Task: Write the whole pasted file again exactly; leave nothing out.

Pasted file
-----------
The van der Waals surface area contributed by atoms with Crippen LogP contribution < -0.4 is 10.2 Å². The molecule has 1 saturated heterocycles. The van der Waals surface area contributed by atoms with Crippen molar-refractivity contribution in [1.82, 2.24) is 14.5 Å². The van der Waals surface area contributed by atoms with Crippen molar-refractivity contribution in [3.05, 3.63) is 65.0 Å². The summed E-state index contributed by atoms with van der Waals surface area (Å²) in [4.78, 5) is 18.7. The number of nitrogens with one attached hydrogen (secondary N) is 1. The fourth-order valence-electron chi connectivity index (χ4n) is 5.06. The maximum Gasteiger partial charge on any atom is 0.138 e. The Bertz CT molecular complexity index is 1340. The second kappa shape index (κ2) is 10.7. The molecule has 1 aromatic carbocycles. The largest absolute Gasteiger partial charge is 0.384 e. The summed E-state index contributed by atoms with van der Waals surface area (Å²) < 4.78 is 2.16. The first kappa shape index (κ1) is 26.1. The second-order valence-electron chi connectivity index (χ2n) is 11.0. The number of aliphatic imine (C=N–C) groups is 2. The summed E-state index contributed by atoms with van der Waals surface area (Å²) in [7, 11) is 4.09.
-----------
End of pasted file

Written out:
The van der Waals surface area contributed by atoms with Crippen LogP contribution < -0.4 is 10.2 Å². The molecule has 1 saturated heterocycles. The van der Waals surface area contributed by atoms with Crippen molar-refractivity contribution in [1.82, 2.24) is 14.5 Å². The van der Waals surface area contributed by atoms with Crippen molar-refractivity contribution in [3.05, 3.63) is 65.0 Å². The summed E-state index contributed by atoms with van der Waals surface area (Å²) in [4.78, 5) is 18.7. The number of nitrogens with one attached hydrogen (secondary N) is 1. The fourth-order valence-electron chi connectivity index (χ4n) is 5.06. The maximum Gasteiger partial charge on any atom is 0.138 e. The Bertz CT molecular complexity index is 1340. The second kappa shape index (κ2) is 10.7. The molecule has 1 aromatic carbocycles. The largest absolute Gasteiger partial charge is 0.384 e. The summed E-state index contributed by atoms with van der Waals surface area (Å²) < 4.78 is 2.16. The first kappa shape index (κ1) is 26.1. The second-order valence-electron chi connectivity index (χ2n) is 11.0. The number of aliphatic imine (C=N–C) groups is 2. The summed E-state index contributed by atoms with van der Waals surface area (Å²) in [7, 11) is 4.09.